The corporate defendant, Highland Memorial Park, was formed to develop the cemetery. The books of the defendant corporation show that the individual defendant contributed $100,000 in stated capital in fulfillment of his capital contribution. (50% of the shares of the corporation were issued to the individual defendant and 50% were issued in the name of the estate of Arnold Melahn, which is not a party to this litigation. None was issued to the plaintiffs.) From time to time the individual defendant and certain corporations connected with the Melahn family (affiliated corporations) made certain payments to the defendant corporation. A principal issue is whether these payments are loans or increases of capital. While many of these payments were in cash, either to allow the defendant corporation to transact business or to pay off debts to other affiliates, many others were non-cash payments, e.g., in the form of an office building and mausoleum; that is, the affiliates, rather than loaning the defendant corporation the funds with which to purchase the buildings, paid those persons directly.
As mentioned before, the trial court in the first trial found that a joint venture to form a corporation had been created and entered a decree which, among other things, ordered an accounting. The parts of the decree which control the rights of the parties are the following:
It is further ordered, adjudged and decreed that with respect to all normal cemetery operations, twenty percent (20%) of all monies, property and assets coming into the hands of the defendants from or out of any of the property described in the complaint shall be by said defendants held and retained in trust for the benefit of the plaintiffs. Sales of property, other than the above, must be approved by order of Court.
It is further ordered, adjudged and decreed that upon such accounting the plaintiffs, NORMAN REESE and MARK DOYLE, be and they are hereby decreed to receive twenty percent (20%) of the net proceeds of any sum found to be the total of the rents, issues and profits of the transactions alleged in the complaint and as set forth in this decree above from the defendants, E.M. MELAHN and HIGHLAND MEMORIAL PARK, Inc.
It is further ordered, adjudged and decreed that a constructive trust be and hereby is imposed on the venture of the defendant, E.M. MELAHN, alleged in the complaint and set forth above, to the extent of twenty percent (20%) of the present value of the total venture and twenty percent (20%) of all income wherein [sic] and E.M. MELAHN is hereby declared constructive trustee pursuant to this order of Court and MARK DOYLE and NORMAN REESE are hereby declared beneficiaries of said twenty percent (20%) of the present value and twenty percent (20%) of the future income.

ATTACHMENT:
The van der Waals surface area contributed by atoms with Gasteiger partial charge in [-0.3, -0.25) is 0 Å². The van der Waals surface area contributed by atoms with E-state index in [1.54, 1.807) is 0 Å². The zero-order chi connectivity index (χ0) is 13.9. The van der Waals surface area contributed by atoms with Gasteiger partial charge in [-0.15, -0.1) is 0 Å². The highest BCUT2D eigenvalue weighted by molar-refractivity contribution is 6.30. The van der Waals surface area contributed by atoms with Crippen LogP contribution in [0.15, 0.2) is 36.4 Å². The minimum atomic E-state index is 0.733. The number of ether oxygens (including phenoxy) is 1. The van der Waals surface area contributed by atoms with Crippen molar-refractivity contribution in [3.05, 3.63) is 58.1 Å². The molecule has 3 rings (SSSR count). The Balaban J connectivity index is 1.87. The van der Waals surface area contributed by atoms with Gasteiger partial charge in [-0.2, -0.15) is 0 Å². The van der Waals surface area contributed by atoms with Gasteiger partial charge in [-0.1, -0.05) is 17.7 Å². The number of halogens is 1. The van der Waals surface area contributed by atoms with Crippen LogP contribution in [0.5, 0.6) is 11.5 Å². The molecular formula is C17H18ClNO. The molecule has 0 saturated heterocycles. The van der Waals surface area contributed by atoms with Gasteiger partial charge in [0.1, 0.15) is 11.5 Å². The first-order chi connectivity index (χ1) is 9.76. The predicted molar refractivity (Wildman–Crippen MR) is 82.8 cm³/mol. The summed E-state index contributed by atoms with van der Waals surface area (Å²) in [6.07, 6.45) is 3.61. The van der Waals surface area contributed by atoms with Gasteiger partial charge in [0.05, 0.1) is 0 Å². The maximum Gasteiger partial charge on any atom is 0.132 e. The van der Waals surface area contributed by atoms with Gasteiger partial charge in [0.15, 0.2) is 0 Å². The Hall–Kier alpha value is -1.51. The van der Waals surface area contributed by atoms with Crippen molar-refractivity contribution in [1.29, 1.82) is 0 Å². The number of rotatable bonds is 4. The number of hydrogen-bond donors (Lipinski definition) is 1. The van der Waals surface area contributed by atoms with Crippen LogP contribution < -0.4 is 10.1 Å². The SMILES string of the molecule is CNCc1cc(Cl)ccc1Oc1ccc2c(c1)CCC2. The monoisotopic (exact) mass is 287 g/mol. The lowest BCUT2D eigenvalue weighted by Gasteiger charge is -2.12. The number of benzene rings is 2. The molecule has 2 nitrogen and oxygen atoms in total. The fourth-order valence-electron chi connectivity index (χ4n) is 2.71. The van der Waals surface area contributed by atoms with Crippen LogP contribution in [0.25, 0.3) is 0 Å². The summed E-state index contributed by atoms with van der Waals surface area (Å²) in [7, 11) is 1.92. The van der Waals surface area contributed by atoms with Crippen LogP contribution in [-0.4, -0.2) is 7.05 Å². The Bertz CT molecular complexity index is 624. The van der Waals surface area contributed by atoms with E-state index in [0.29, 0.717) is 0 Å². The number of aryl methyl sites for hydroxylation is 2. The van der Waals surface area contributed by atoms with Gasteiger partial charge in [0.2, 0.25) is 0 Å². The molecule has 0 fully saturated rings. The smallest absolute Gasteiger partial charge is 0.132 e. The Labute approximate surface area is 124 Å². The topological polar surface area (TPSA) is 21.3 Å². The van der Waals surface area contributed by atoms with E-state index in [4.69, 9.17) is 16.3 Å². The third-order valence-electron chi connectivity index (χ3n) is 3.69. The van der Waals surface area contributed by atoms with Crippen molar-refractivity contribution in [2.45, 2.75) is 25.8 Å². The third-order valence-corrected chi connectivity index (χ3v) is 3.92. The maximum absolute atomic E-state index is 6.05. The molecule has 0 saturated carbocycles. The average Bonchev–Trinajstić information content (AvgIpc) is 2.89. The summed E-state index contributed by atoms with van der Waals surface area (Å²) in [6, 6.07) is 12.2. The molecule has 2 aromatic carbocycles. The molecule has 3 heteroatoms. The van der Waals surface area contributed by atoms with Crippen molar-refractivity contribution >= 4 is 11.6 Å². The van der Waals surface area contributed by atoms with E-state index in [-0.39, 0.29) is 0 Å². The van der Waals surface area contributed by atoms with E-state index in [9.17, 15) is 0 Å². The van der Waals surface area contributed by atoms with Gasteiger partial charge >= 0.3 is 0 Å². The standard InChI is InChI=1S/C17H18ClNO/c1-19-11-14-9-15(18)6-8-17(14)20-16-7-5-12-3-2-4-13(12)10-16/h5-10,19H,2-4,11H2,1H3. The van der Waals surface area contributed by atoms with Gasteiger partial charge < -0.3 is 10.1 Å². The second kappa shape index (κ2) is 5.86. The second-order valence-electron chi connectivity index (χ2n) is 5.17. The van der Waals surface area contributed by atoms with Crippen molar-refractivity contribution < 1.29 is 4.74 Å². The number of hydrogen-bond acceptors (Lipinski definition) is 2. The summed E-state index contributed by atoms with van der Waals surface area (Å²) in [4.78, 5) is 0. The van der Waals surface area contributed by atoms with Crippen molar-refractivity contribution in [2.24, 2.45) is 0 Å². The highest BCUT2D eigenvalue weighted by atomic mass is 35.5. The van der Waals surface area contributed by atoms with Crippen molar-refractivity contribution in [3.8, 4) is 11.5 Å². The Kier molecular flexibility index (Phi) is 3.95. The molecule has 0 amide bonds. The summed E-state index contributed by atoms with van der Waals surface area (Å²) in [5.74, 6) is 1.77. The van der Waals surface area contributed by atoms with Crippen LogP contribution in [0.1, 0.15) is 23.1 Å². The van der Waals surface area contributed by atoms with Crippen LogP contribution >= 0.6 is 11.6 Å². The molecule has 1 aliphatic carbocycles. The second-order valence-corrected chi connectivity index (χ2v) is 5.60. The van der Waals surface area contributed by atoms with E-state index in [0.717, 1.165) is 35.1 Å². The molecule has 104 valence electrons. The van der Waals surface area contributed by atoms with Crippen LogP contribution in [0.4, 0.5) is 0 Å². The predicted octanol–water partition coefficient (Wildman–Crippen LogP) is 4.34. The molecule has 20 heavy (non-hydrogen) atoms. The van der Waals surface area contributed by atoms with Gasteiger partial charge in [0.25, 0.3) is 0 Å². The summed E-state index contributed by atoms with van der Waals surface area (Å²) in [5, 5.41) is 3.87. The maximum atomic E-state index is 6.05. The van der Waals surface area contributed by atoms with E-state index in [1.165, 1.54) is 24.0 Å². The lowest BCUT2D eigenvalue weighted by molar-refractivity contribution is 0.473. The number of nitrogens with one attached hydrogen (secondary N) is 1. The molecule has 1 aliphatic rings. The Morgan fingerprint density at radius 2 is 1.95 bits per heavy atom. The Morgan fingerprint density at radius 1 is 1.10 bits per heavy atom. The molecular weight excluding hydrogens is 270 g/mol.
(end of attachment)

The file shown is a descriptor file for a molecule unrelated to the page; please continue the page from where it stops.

It is further ordered that twenty percent (20%) of defendant, HIGHLAND MEMORIAL PARK, INC., its assets, income and real estate and any other property of any other kind, acquired by the venture of the parties hereto, be transferred to NORMAN REESE and MARK DOYLE, and in the event the defendants fail to make the said transfer, the Court retains jurisdiction to make such transfer and the Sheriff of Lake County, Illinois is hereby authorized, ordered and empowered to make such transfer.
It is further ordered, adjudged and decreed that this Court retains jurisdiction of this cause for purposes of enforcing the provisions of this decree."
The trial court, in the second case, in attempting to carry out the original decree simply subtracted all the allowed disbursements actually made from all money actually received from any source including capital and called the remainder net profits of which the plaintiffs were held entitled to receive 20% immediately. It also appointed a receiver, ordered the dissolution of the joint venture and the sale of the property, the plaintiffs again to receive 20%.
The trial court treated all the cash advances made by the Melahn interests as capital and repayment of the advances were disallowed as improper return of capital. This was true even where one advance was made to pay off a loan given by another affiliated interest just six weeks before. While the court did allow some payments to the Melahn interest for such items as road grading, fuel, automobile and truck repair, etc., the court disallowed the repayment of the major non-cash advances although treating the asset contributed as part of the venture of which the plaintiffs were entitled to 20%. In other words for example, the court awarded the ...